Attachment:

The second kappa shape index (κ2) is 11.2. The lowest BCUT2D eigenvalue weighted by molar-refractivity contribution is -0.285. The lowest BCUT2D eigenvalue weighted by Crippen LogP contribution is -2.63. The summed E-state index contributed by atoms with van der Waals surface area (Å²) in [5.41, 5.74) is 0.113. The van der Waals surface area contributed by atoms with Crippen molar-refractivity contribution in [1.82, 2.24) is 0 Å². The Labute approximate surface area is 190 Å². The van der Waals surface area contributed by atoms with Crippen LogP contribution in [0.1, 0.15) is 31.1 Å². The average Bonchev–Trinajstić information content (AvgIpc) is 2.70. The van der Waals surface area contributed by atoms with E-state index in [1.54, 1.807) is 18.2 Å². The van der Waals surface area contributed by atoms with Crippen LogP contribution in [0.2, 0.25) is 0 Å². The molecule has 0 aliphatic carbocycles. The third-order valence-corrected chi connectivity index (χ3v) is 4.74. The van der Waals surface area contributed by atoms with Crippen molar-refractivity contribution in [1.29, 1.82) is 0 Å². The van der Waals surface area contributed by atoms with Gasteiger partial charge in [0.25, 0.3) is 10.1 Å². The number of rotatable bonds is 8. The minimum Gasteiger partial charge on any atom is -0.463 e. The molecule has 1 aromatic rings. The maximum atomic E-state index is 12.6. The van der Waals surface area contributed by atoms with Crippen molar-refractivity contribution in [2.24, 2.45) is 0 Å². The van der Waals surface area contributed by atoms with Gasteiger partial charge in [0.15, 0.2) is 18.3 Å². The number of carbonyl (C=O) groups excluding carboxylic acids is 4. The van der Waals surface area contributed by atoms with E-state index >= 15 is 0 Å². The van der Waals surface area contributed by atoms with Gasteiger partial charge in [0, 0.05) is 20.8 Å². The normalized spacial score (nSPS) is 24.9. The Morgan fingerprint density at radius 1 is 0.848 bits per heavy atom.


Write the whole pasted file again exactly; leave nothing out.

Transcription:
The second kappa shape index (κ2) is 11.2. The lowest BCUT2D eigenvalue weighted by molar-refractivity contribution is -0.285. The lowest BCUT2D eigenvalue weighted by Crippen LogP contribution is -2.63. The summed E-state index contributed by atoms with van der Waals surface area (Å²) in [5.41, 5.74) is 0.113. The van der Waals surface area contributed by atoms with Crippen molar-refractivity contribution in [1.82, 2.24) is 0 Å². The Labute approximate surface area is 190 Å². The van der Waals surface area contributed by atoms with Crippen LogP contribution in [0.1, 0.15) is 31.1 Å². The average Bonchev–Trinajstić information content (AvgIpc) is 2.70. The van der Waals surface area contributed by atoms with E-state index in [1.54, 1.807) is 18.2 Å². The van der Waals surface area contributed by atoms with Crippen LogP contribution in [0.2, 0.25) is 0 Å². The molecule has 0 aliphatic carbocycles. The third-order valence-corrected chi connectivity index (χ3v) is 4.74. The van der Waals surface area contributed by atoms with Crippen molar-refractivity contribution in [1.29, 1.82) is 0 Å². The van der Waals surface area contributed by atoms with Gasteiger partial charge in [0.25, 0.3) is 10.1 Å². The number of rotatable bonds is 8. The minimum Gasteiger partial charge on any atom is -0.463 e. The molecule has 1 aromatic rings. The maximum atomic E-state index is 12.6. The van der Waals surface area contributed by atoms with Crippen molar-refractivity contribution in [2.24, 2.45) is 0 Å². The van der Waals surface area contributed by atoms with Gasteiger partial charge in [0.15, 0.2) is 18.3 Å². The number of carbonyl (C=O) groups excluding carboxylic acids is 4. The van der Waals surface area contributed by atoms with E-state index >= 15 is 0 Å². The van der Waals surface area contributed by atoms with Gasteiger partial charge in [0, 0.05) is 20.8 Å². The normalized spacial score (nSPS) is 24.9. The Morgan fingerprint density at radius 1 is 0.848 bits per heavy atom.